The first day that I was officially a Messiah student, I went straight to the Epi Center. I wanted to know how soon I could be shipped to Africa. They happened to have a program in Uganda, and I was sold. For four months I would be immersed in African culture, politics and literature. I couldn’t get there soon enough. Within three years of falling in love in that quaint African museum, I was packed and ready to get our lives started together.

* * *

Within the first few hours that I arrived in Africa, the realization that I would not be taking a hot shower or have a full day of electricity hit me like a ton of bricks. I would be hand washing and drying my clothes, getting water from a well and eating primarily rice and beans. The thought that I may have to actually live (drastically) differently in another country didn’t cross my mind. As the weeks went on, my new living conditions normalized, and there were bigger relationship issues to deal with. Certain realities of Uganda were dawning on me several at a time, and I couldn’t process them fast enough. I realized that I had become overwhelmingly guilted. In the states, I occasionally felt a twinge of shame for shopping at Wal-Mart and every now and again believed I should finish every thing on my plate (because of the starving children in India).

Uganda bombarded me with the fact that I am better off than most of the world and with how much responsibility that entails. If it’s not starving orphans, it’s the history of Africa that is the faulty of my own heritage. And then there are the evils of giving money, further enabling Africa to remain dependent on the West. It doesn’t end there, there is the environment, and living simply, and feeding the poor, if I am ever to avoid hell. If I am ever going to live this life right, I felt that I would have to strip myself of all comforts and everything that I love about my culture. I would literally become dizzy trying to sort through it all.

I never thought I would get sick of African children. I didn’t think I would be tired of being around any children for that matter. After a few months in Uganda, I hid from them. I avoided them at all costs. Even so, I would discover flocks of them following me, begging for money and food, and I would shoo them away like bothersome insects. One of the most special trips I made was to visit the beautiful girl I had been sponsoring for years. That even turned slightly sour when she followed me to the bathroom and asked me to put her through boarding school.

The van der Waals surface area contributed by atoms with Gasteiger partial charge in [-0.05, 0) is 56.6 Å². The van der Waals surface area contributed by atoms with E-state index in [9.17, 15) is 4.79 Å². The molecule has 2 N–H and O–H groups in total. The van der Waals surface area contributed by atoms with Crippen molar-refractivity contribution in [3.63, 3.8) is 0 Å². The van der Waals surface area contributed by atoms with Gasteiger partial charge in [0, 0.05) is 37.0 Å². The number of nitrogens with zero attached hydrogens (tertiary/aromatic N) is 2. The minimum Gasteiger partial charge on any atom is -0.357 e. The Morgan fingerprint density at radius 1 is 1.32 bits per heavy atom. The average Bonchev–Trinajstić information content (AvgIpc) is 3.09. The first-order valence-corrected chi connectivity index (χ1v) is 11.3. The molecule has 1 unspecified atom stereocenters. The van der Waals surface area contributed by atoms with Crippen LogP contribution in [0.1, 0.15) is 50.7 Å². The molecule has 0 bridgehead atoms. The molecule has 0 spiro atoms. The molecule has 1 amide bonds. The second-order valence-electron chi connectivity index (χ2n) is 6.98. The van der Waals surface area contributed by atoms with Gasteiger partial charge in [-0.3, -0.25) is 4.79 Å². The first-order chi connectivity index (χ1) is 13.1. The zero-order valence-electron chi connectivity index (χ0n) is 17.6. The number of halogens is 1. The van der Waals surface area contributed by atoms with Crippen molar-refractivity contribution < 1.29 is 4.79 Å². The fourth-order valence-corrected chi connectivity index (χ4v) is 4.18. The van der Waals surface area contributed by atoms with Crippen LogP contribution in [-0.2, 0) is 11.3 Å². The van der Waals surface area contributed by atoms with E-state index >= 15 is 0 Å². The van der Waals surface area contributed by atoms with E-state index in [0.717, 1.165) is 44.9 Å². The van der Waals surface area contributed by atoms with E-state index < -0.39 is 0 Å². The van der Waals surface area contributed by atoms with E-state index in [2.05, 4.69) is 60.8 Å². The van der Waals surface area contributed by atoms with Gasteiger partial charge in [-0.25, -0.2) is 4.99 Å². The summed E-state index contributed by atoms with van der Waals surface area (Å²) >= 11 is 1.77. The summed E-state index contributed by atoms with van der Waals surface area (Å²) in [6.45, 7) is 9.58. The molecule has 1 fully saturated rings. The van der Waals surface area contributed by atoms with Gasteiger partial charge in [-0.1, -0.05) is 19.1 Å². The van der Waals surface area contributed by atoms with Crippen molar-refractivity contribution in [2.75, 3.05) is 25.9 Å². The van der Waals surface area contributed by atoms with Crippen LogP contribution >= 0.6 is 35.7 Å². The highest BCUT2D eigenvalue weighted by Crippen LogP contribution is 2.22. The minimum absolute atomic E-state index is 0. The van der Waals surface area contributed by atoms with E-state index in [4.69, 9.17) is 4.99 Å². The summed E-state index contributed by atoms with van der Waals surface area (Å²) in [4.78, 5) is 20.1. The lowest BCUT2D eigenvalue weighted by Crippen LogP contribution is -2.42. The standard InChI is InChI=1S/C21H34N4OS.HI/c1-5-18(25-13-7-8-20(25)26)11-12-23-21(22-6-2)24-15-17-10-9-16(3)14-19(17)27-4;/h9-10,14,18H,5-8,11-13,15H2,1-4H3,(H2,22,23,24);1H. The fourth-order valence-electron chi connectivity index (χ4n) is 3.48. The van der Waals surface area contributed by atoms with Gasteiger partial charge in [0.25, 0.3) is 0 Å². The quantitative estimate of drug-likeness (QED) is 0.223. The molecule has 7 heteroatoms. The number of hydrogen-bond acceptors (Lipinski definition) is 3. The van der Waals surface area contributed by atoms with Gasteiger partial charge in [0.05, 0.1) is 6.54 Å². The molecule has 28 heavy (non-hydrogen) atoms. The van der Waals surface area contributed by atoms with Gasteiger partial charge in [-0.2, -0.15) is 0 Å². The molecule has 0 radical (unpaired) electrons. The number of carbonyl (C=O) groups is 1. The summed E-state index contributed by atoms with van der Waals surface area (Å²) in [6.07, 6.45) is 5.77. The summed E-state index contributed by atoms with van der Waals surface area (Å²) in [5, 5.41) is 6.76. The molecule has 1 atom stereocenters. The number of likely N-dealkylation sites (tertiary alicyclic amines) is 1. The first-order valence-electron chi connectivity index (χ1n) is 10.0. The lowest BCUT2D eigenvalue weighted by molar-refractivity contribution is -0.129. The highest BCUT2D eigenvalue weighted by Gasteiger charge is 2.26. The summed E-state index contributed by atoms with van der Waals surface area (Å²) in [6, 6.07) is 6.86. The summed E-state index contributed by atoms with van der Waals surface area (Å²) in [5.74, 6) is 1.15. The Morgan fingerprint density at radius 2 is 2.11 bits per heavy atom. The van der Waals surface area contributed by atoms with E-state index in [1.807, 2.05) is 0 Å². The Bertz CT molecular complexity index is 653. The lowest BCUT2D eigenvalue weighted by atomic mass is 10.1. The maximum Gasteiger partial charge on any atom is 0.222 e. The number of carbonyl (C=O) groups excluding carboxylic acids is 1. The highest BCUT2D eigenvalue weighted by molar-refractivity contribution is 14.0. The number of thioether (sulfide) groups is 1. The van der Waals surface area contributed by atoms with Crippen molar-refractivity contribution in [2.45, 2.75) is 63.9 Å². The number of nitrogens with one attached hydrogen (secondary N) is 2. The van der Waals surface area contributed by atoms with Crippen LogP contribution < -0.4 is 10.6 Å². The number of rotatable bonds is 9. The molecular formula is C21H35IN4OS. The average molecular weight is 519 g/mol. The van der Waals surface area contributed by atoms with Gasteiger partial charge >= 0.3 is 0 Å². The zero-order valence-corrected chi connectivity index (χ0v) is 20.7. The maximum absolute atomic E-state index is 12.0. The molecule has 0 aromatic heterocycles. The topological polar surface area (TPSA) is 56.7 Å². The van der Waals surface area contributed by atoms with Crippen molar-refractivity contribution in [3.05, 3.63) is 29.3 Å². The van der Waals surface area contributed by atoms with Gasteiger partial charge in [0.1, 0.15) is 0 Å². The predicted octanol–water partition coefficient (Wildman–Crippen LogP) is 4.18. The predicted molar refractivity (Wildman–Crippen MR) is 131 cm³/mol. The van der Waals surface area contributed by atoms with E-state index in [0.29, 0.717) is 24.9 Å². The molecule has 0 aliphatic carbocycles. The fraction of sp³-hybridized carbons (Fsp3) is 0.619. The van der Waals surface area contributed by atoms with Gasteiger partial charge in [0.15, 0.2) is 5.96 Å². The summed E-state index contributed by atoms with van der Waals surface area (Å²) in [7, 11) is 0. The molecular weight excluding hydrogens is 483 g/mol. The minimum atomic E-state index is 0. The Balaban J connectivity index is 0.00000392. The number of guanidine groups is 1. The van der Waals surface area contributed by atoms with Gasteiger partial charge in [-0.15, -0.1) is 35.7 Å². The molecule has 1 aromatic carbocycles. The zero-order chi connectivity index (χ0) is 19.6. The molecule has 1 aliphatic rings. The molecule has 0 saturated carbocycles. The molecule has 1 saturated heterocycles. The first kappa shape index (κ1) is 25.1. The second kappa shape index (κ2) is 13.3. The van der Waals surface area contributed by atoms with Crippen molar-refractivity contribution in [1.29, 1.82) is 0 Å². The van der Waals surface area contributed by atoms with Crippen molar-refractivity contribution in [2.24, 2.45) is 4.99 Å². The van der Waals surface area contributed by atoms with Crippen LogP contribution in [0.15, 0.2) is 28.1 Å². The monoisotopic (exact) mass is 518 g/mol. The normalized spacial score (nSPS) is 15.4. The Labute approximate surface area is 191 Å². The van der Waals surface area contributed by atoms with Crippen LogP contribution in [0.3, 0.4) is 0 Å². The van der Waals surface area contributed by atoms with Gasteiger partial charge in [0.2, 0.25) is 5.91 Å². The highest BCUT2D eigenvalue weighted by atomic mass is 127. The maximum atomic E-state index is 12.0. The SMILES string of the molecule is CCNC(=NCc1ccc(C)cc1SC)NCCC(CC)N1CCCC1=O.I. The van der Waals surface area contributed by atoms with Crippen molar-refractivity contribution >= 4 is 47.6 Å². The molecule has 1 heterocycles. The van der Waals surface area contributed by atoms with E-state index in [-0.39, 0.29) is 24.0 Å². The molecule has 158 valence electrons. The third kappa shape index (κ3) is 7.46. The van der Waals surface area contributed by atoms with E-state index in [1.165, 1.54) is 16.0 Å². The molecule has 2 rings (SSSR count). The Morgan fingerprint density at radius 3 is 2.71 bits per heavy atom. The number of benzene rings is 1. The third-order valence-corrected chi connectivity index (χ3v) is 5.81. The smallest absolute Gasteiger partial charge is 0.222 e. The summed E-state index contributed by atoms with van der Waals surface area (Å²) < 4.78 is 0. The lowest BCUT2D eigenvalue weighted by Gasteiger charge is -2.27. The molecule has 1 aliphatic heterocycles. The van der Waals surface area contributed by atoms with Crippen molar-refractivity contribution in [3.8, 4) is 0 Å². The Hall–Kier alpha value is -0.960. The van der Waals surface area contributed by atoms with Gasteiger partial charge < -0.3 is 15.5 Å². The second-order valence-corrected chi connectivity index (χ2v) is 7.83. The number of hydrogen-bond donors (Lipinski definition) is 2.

The most difficult thing yet that I dealt with was poverty. I wish I could say that it was burning a hole in my heart – but it wasn’t. It didn’t faze me. I couldn’t even tell you what poverty was, even though it was all around me. I was on guilt-overload; I came to a point where I couldn’t empathize with the injustices around me. I came to Africa to face poverty, and had instead become desensitized by it. I had become numb to what brought me there in the first place; to that feeling that flooded inside of me as I stood in front of pictures of AIDS victims in Holland a just few years before.

My last trip in Africa was to Rwanda, which may have had the most profound affect on my life. We bumped through Uganda for a day, and then suddenly the roads became smooth. The air smelled like sugar, and I swear it and mean it, it was the most beautiful countryside I had ever laid eyes on. And yet the remnants of what took place less than two decades before still remained. Talking to students my age who survived the Rwandan genocide broke me. Seeing pictures of children (that could easily have been the Ugandan orphans I had fallen in love with) and being told how each was murdered, tore at my soul. Visiting mass graves turned my stomach inside out. Rwanda is a breath-taking country, and the irony of the travesty that took place there, in my lifetime, was too much to bear. I was completely devastated by what humankind was capable of.

When people ask me about my semester in Africa, I tell them it broke my heart. But what I saw and experienced did more than that, it broke every part of me. It ruined me. It took away my innocence and convinced me that people aren’t as good as I thought, and that God is not who He says he is. I told myself I would never go back, that I didn’t belong.

I am still picking up the bits and pieces, realizing that although I have so little left to give, I can’t see myself doing anything other than being in Africa again, loving hurt people.

Maybe you never do forget your first love.